None of this is a problem if the scans fail to reveal a major issue. A soft tissue injury is serviceable under this scenario in that the insured gets treatment and is on the way to recovery. If the scans reveal problems, such as multiple herniated discs and impingement on the spinal cord, treatment options become a tricky proposition.
The treatment is tricky because the benefits are gone. Now the injured party must seek other options – some of these can be costly.
Responding to the Need
In response to the above, providers, lawyers and other market participants stepped in to serve the need for accident victims to secure medical treatment. The following are some of those alternative payment methods.
Letters of Protection
Letters of protection (LOP’s) are agreements between the injured party’s attorney and a medical provider that the medical bills will be “protected” by the proceeds of any settlement received. In return for the attorney’s promise to honor the lien against file, medical providers will perform a variety of treatments to the plaintiff, including surgery. Surgery is often a deciding factor in the plaintiff's ability to secure the treatment because normally, the case’s settlement value is increased after the procedure.
Use Existing Health Insurance to Pay Bills After PIP is Exhausted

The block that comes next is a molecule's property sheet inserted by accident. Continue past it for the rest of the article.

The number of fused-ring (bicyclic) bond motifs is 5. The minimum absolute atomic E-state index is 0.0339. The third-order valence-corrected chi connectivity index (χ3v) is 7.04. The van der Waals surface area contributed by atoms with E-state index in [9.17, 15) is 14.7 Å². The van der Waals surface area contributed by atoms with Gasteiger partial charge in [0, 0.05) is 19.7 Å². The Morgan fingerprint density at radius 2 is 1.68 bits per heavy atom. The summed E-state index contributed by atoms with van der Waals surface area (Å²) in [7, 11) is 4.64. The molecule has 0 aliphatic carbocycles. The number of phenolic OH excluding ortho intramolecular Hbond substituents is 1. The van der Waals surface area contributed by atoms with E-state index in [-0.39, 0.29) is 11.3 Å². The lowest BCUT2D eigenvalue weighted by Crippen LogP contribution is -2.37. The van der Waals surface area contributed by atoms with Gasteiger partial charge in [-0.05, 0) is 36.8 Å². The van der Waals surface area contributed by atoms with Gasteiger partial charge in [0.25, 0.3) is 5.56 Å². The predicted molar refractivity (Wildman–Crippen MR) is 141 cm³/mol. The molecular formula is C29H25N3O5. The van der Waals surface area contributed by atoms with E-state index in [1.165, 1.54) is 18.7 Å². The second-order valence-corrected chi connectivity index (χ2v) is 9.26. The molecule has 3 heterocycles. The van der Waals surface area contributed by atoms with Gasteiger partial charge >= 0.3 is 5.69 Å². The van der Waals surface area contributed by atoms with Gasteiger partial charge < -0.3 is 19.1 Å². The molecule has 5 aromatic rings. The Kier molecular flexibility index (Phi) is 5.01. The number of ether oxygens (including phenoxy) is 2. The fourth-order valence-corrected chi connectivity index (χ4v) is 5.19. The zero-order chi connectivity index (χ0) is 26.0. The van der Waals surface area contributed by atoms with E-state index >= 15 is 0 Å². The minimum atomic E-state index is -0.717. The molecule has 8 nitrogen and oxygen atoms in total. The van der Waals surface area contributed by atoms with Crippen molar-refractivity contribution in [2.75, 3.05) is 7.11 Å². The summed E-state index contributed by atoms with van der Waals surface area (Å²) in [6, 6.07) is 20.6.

In some instances, plaintiffs can use their own health insurance to pay for accident medical bills. In NJ, insureds can choose which coverage is primary. However, some health insurance policies exclude coverage for car accidents. The standard health insurance limitations apply as well. These include the need to pay deductibles, co-payments and sometimes co-insurance. Further, there may be limits on the choice of medical provider. Some policies require doctors to be “in network”.
In many cases, litigation funding is used to pay for much-needed medical treatment. Originally utilized to bridge the gap between accidents and settlement, litigation funding sought to alleviate the need for plaintiffs to accept low-ball settlement offers simply because they were struggling financially. Because lawsuit funding is the sale of a portion of the future proceeds of a personal injury case, they are sometimes used to pay for surgical or other procedures when there is no coverage available.
Technological Advances and Practical Trade-offs
Technology has certainly made life more convenient over the years. Conveniences exist today that weren’t in our collective consciousness 20 years ago. Consider being able to speak via video conference to someone on the other side of the world for FREE, when the toll charges for an overseas telephone call were many dollars only a short time ago.
But technology can cut both ways. The ease with which insurance consumers can pick coverages that may or may not be in their best interest may be one such trade-off. Thankfully, market participants (doctors, lawyers, litigation finance companies) step in and address the outcomes which naturally arise. Free markets usually perform this function admirably.